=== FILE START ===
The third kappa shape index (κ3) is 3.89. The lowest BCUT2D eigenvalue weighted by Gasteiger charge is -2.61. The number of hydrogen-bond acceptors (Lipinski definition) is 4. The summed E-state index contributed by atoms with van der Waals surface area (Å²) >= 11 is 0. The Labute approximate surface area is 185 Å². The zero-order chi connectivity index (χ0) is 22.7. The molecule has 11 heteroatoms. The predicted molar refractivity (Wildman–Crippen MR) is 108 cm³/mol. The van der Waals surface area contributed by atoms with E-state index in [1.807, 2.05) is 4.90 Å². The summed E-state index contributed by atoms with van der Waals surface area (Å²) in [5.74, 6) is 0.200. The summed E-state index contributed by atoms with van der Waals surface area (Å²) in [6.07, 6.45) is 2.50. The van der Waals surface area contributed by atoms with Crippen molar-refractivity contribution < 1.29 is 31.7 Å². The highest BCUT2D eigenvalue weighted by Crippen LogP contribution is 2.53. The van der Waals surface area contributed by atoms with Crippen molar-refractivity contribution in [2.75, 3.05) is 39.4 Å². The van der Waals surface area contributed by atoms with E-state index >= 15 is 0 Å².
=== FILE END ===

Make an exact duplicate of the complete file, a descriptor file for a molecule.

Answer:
The third kappa shape index (κ3) is 3.89. The lowest BCUT2D eigenvalue weighted by Gasteiger charge is -2.61. The number of hydrogen-bond acceptors (Lipinski definition) is 4. The summed E-state index contributed by atoms with van der Waals surface area (Å²) >= 11 is 0. The Labute approximate surface area is 185 Å². The zero-order chi connectivity index (χ0) is 22.7. The molecule has 11 heteroatoms. The predicted molar refractivity (Wildman–Crippen MR) is 108 cm³/mol. The van der Waals surface area contributed by atoms with E-state index in [1.807, 2.05) is 4.90 Å². The summed E-state index contributed by atoms with van der Waals surface area (Å²) in [5.74, 6) is 0.200. The summed E-state index contributed by atoms with van der Waals surface area (Å²) in [6.07, 6.45) is 2.50. The van der Waals surface area contributed by atoms with Crippen molar-refractivity contribution < 1.29 is 31.7 Å². The highest BCUT2D eigenvalue weighted by Crippen LogP contribution is 2.53. The van der Waals surface area contributed by atoms with Crippen molar-refractivity contribution in [2.75, 3.05) is 39.4 Å². The van der Waals surface area contributed by atoms with E-state index >= 15 is 0 Å².